Usability Testing: What Is It?

For the rest of this week and into next, I’ll be conducting usability tests with about 20 current undergraduate students. It’s one of my favorite parts of my job, but what does usability testing mean?

Basically, students will be coming to my office one-on-one to use the University homepage as a starting point to accomplish a set of pre-selected tasks. They will also get a chance to do some tasks that are important to them — things they do frequently or have done recently. During this time I ask the students to “think out loud.” If they’ve paused for a minute, what are they looking for? Why did the click on a particular link, or search for a particular term? What aren’t they seeing that they expected to see? Each session takes only about 45 minutes, and each student’s actions on the screen and comments are recorded for future reference.

This approach is what I call the Steve Krug-ian model of usability testing. Steve Krug is famous in usability circles for his book and philosophy of the same name: Don’t Make Me Think. His basic point is that you will learn far more about the success of your website design (or the design of anything really: a coffeemaker, a DVD player, etc.) by watching three people actually try to use it than you would if you sent out hundreds of surveys or conducted dozens of focus groups.

Because unlike focus groups and surveys, usability testing is more concerned with what users can do or not do on a website than what users like or don’t like about a website. Of course you want to design a site that most people find attractive and pleasing, but so much about design and aesthetics is subjective. One person’s “rich and elegant” is another person’s “dark and depressing.” One person’s “clean and simple” is another person’s “stark and boring.”

The goal of usability is to get at what works or doesn’t work. For example, if half the people you test never notice the search box, or can’t find the campus map, this is a bad thing. But if some people think the search button should be blue, and others think it should be white … well, we could go back and forth about that all day.

More updates on what these tests reveal will be included here in future posts, so stay tuned!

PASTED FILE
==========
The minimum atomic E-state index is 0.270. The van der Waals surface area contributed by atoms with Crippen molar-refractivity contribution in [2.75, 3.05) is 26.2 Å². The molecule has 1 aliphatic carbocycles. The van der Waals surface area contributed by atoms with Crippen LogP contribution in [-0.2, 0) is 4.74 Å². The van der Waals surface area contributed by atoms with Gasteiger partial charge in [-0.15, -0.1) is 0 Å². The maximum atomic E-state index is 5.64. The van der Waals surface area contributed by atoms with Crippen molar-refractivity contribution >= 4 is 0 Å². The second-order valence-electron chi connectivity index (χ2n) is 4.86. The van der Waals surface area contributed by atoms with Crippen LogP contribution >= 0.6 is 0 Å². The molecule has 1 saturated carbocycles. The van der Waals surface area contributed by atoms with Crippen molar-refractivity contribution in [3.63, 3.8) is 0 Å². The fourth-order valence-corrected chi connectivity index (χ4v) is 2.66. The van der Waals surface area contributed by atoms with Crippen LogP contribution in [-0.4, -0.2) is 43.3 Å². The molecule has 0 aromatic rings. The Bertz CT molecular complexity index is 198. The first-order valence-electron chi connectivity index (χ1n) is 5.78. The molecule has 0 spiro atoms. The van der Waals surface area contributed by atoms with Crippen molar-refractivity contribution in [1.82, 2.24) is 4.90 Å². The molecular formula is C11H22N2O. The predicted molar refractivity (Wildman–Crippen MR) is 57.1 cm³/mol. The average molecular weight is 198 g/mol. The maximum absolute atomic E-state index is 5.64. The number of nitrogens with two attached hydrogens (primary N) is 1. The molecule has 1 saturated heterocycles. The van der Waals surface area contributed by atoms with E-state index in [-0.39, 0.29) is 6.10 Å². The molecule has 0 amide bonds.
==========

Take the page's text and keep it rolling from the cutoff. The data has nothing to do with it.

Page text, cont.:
–lori.

4 thoughts on “Usability Testing: What Is It?

  1. I am a doctoral student at the Warner School and like the UR web pages. One suggestion would be to reduce the size of the image on the home page so that you don’t have to scroll to get to the links (myRochester, for example) off of the home page. I work in Educational Technology at Monroe Community College, so I appreciate the UR providing an opportunity for the end user community to provide input.

  2. Hi Lori,

    I absolutely love the website design (and it keeps improving) There’s no competition, really, compared to many other University webpages. On a few occasions I’ve even gloated to my friends about it. I feel proud to be an alumni when I look at the vibrant yet simple and uncluttered design. Keep up the good work!

    As the homepage is the first impression many people have of an institution, it’s really important to have a good one–and Rochester’s rocks!

  3. All great points and in my opinion Usability Testing is critical. I use a live User Testing Service (such as http://www.usertesting.com) to see what real website users really think while they use my websites. I am always amazed at what I learn.

  4. The only thing I worry about (and often bemoan) with the website re-design (and Rochester in general) is the alarming lack of consistency within/between sections. If you look at Harvard, MIT, CalTech, etc…lots of other schools’ main pages are essentially the same as you click between things like the About, Admissions, and other pages. Rochester’s is notoriously bad for that.

    As for usability testing on the whole, I wholeheartedly agree (see what I did there?). There’s incredible value in what people _aren’t_ saying (it’s usually in what they’re doing…or trying to do, at least), and the only way to do that is by watching them interact with the system.

    I really like the idea of blogging something like this, though, and I’d love to see some engagement from the CS department (i.e. Jeff Bigham, our local UI whiz) on the design side. Keep up with the updates, and we’ll keep giving you feedback 😀

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